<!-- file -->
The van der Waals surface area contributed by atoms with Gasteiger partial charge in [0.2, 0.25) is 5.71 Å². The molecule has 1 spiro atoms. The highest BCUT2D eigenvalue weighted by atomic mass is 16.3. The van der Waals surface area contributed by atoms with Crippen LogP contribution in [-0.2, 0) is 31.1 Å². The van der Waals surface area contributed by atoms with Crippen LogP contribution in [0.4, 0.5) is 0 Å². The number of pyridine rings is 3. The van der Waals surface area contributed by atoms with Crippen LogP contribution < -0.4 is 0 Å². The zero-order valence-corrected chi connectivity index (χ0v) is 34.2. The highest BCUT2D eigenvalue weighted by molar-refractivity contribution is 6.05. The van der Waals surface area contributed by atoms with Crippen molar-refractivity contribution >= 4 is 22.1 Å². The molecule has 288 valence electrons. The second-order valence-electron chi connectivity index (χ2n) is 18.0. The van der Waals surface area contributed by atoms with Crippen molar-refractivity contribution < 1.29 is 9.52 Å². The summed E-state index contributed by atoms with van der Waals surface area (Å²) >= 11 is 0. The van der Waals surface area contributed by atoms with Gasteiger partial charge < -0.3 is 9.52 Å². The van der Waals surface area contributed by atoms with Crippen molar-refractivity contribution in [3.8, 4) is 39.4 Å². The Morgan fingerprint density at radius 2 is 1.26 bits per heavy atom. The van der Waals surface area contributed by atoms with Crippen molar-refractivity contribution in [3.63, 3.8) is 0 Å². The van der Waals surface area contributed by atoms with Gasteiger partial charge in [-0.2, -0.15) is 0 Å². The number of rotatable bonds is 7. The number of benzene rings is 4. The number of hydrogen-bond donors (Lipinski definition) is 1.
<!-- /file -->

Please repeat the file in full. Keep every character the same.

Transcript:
The van der Waals surface area contributed by atoms with Gasteiger partial charge in [0.2, 0.25) is 5.71 Å². The molecule has 1 spiro atoms. The highest BCUT2D eigenvalue weighted by atomic mass is 16.3. The van der Waals surface area contributed by atoms with Crippen LogP contribution in [-0.2, 0) is 31.1 Å². The van der Waals surface area contributed by atoms with Crippen LogP contribution in [0.4, 0.5) is 0 Å². The number of pyridine rings is 3. The van der Waals surface area contributed by atoms with Crippen LogP contribution < -0.4 is 0 Å². The zero-order valence-corrected chi connectivity index (χ0v) is 34.2. The highest BCUT2D eigenvalue weighted by molar-refractivity contribution is 6.05. The van der Waals surface area contributed by atoms with Crippen molar-refractivity contribution >= 4 is 22.1 Å². The molecule has 288 valence electrons. The second-order valence-electron chi connectivity index (χ2n) is 18.0. The van der Waals surface area contributed by atoms with Crippen molar-refractivity contribution < 1.29 is 9.52 Å². The summed E-state index contributed by atoms with van der Waals surface area (Å²) >= 11 is 0. The van der Waals surface area contributed by atoms with Gasteiger partial charge < -0.3 is 9.52 Å². The van der Waals surface area contributed by atoms with Crippen molar-refractivity contribution in [3.8, 4) is 39.4 Å². The Morgan fingerprint density at radius 2 is 1.26 bits per heavy atom. The van der Waals surface area contributed by atoms with Crippen molar-refractivity contribution in [3.63, 3.8) is 0 Å². The van der Waals surface area contributed by atoms with Gasteiger partial charge in [-0.2, -0.15) is 0 Å². The number of rotatable bonds is 7. The number of benzene rings is 4. The number of hydrogen-bond donors (Lipinski definition) is 1.